Every T cell clone has its unique T cell receptor that results from somatic recombination of V(D)J genes in developing T cells. This process leads to a highly diverse TCR repertoire of naïve T cells, which is selected, upon antigenic recognition, to form the repertoires of effector and memory T cells. The advent of next-generation sequencing (NGS) technology allows for the high-throughput analysis of the TCR repertoires in the different T cell populations. TFH cells, since their initial discovery in human tonsils and in mouse lymphoid organs, have become the subject of intense investigations due to their essential role in regulating B cell responses and the process of antibody affinity maturation. Circulating follicular helper T cells (cTFH) are considered a helper T cell linage in the blood that to some extent relates with bona fide TFH cells in the germinal centers of secondary lymphoid organs. Due to the limited access to the secondary lymphoid organs, cTFH have become a more accessible immunological readout. The assessment of the TCR repertoires of TFH and of cTFH cells is of both fundamental and clinical importance being instrumental to define the linage relationship of cTFH with other T cell subsets and to monitor response to infections or vaccination or disease states. In this chapter, we will provide detailed methods for isolation of antigen-specific cTFH cells in vitro and subsequent protocols for the high-throughput TCR sequencing, followed by repertoire data analysis.
View details for DOI 10.1007/978-1-0716-1736-6_13
View details for PubMedID 34802129
Durable protection against the SARS-CoV-2 Omicron variant is induced by an adjuvanted subunit vaccine.
Science translational medicine
2022; 14 (658): eabq4130
Despite the remarkable efficacy of COVID-19 vaccines, waning immunity and the emergence of SARS-CoV-2 variants such as Omicron represents a global health challenge. Here, we present data from a study in nonhuman primates demonstrating durable protection against the Omicron BA.1 variant induced by a subunit SARS-CoV-2 vaccine comprising the receptor binding domain of the ancestral strain (RBD-Wu) on the I53-50 nanoparticle adjuvanted with AS03, which was recently authorized for use in individuals 18 years or older. Vaccination induced neutralizing antibody (nAb) titers that were maintained at high concentrations for at least 1 year after two doses, with a pseudovirus nAb geometric mean titer (GMT) of 1978 and a live virus nAb GMT of 1331 against the ancestral strain but not against the Omicron BA.1 variant. However, a booster dose at 6 to 12 months with RBD-Wu or RBD-beta (RBD from the Beta variant) displayed on I53-50 elicited high neutralizing titers against the ancestral and Omicron variants. In addition, we observed persistent neutralization titers against a panel of sarbecoviruses, including SARS-CoV. Furthermore, there were substantial and persistent memory T and B cell responses reactive to Beta and Omicron variants. Vaccination resulted in protection against Omicron infection in the lung and suppression of viral burden in the nares at 6 weeks after the final booster immunization. Even at 6 months after vaccination, we observed protection in the lung and rapid control of virus in the nares. These results highlight the durable and cross-protective immunity elicited by the AS03-adjuvanted RBD-I53-50 nanoparticle vaccine.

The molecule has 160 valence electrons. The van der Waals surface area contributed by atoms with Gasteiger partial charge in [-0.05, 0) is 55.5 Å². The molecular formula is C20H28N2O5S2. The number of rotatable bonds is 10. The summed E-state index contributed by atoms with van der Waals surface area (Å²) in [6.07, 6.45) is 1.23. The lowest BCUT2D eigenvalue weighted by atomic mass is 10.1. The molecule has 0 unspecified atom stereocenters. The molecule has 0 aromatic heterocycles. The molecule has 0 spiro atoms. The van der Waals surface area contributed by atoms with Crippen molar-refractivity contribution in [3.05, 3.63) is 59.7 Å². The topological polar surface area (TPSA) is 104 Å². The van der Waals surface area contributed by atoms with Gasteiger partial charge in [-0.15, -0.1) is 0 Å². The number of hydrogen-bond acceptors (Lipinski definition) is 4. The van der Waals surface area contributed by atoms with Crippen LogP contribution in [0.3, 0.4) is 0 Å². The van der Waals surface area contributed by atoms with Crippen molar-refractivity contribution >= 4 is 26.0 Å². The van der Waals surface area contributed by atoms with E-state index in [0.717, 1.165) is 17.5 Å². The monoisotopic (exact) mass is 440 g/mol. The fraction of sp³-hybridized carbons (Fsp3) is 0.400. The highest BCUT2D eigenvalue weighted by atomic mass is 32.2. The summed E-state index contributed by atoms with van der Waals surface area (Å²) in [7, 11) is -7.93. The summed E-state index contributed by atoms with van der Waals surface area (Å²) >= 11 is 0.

View details for DOI 10.1126/scitranslmed.abq4130
View details for PubMedID 35976993
- Durability of immune responses to the BNT162b2 mRNA vaccine MED 2022; 3 (1): 25-27
- Durability of immune responses to the BNT162b2 mRNA vaccine. Med (New York, N.Y.) 2022; 3 (1): 25-27
Sequence-dependent abnormal aggregation of human Tau fragment in an inducible cell model
BIOCHIMICA ET BIOPHYSICA ACTA-MOLECULAR BASIS OF DISEASE
2015; 1852 (8): 1561-1573
A pathological hallmark of Alzheimer disease (AD) is the accumulation of misfolded hyperphosphorylated microtubule-associated protein Tau within neurons, forming neurofibrillary tangles and leading to synaptic dysfunction and neuronal death. Here we study sequence-dependent abnormal aggregation of human fragment Tau244-372 in an inducible cell model. As evidenced by confocal laser scanning microscopy, Western blot, and immunogold electron microscopy, fibril-forming motifs are essential and sufficient for abnormal aggregation of Tau244-372 in SH-SY5Y neuroblastoma cells induced by Congo red: when its two fibril-forming segments PHF6 and PHF6* are deleted, Tau244-372 does lose its ability to form fibrils in SH-SY5Y cells, and the replacement of PHF6 and PHF6* with an unrelated amyloidogenic sequence IFQINS from human lysozyme does rescue the fibril-forming ability of Tau244-372 in SH-SY5Y cells. By contrast, insertion of a non-fibril forming peptide GGGGGG does not drive the disabled Tau244-372 to misfold in SH-SY5Y cells. Furthermore, as revealed by quantum dots based probes combined with annexin V staining, annexin V-FITC apoptosis detection assay, and immunofluorescence, fibril-forming motifs are essential and sufficient for early apoptosis of living SH-SY5Y cells induced by abnormal aggregation of Tau244-372. Our results suggest that fibril-forming motifs could be the determinants of Tau protein tending to misfold in living cells, thereby inducing neuronal apoptosis and causing the initiation and development of AD.
View details for DOI 10.1016/j.bbadis.2015.04.015
View details for Web of Science ID 000356550100001
View details for PubMedID 25912737